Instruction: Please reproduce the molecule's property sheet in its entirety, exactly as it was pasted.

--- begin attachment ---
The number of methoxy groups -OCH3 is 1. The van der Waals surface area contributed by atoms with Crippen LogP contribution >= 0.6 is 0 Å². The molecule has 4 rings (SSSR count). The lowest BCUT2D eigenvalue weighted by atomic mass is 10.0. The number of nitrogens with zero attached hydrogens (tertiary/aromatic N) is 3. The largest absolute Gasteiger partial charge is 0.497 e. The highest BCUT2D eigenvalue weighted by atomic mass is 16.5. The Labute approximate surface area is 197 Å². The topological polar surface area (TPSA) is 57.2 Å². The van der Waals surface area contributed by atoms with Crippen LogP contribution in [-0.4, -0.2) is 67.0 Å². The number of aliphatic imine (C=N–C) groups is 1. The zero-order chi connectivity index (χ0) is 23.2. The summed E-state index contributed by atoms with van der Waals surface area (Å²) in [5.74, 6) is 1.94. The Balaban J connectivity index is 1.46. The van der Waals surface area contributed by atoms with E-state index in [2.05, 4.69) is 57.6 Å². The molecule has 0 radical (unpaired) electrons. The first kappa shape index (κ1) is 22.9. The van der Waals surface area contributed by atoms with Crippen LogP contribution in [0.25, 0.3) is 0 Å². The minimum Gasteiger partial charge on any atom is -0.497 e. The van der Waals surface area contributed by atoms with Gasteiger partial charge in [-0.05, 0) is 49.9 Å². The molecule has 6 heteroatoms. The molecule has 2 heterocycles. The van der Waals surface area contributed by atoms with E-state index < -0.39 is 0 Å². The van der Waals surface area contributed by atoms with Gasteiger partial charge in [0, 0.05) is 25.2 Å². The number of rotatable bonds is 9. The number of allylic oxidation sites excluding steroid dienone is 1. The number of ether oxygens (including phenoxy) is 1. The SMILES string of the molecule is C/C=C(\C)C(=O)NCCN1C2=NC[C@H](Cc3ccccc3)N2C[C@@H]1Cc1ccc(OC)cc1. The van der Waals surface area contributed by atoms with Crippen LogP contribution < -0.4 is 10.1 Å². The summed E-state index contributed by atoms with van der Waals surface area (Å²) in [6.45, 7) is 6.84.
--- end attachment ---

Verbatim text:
The number of methoxy groups -OCH3 is 1. The van der Waals surface area contributed by atoms with Crippen LogP contribution >= 0.6 is 0 Å². The molecule has 4 rings (SSSR count). The lowest BCUT2D eigenvalue weighted by atomic mass is 10.0. The number of nitrogens with zero attached hydrogens (tertiary/aromatic N) is 3. The largest absolute Gasteiger partial charge is 0.497 e. The highest BCUT2D eigenvalue weighted by atomic mass is 16.5. The Labute approximate surface area is 197 Å². The topological polar surface area (TPSA) is 57.2 Å². The van der Waals surface area contributed by atoms with Crippen LogP contribution in [-0.4, -0.2) is 67.0 Å². The number of aliphatic imine (C=N–C) groups is 1. The zero-order chi connectivity index (χ0) is 23.2. The summed E-state index contributed by atoms with van der Waals surface area (Å²) in [5.74, 6) is 1.94. The Balaban J connectivity index is 1.46. The van der Waals surface area contributed by atoms with E-state index in [2.05, 4.69) is 57.6 Å². The molecule has 0 radical (unpaired) electrons. The first kappa shape index (κ1) is 22.9. The van der Waals surface area contributed by atoms with Crippen LogP contribution in [0.25, 0.3) is 0 Å². The minimum Gasteiger partial charge on any atom is -0.497 e. The van der Waals surface area contributed by atoms with Gasteiger partial charge in [-0.05, 0) is 49.9 Å². The molecule has 6 heteroatoms. The molecule has 2 heterocycles. The van der Waals surface area contributed by atoms with E-state index < -0.39 is 0 Å². The van der Waals surface area contributed by atoms with Gasteiger partial charge in [0, 0.05) is 25.2 Å². The number of rotatable bonds is 9. The number of allylic oxidation sites excluding steroid dienone is 1. The number of ether oxygens (including phenoxy) is 1. The SMILES string of the molecule is C/C=C(\C)C(=O)NCCN1C2=NC[C@H](Cc3ccccc3)N2C[C@@H]1Cc1ccc(OC)cc1. The van der Waals surface area contributed by atoms with Crippen LogP contribution < -0.4 is 10.1 Å². The summed E-state index contributed by atoms with van der Waals surface area (Å²) in [6.45, 7) is 6.84.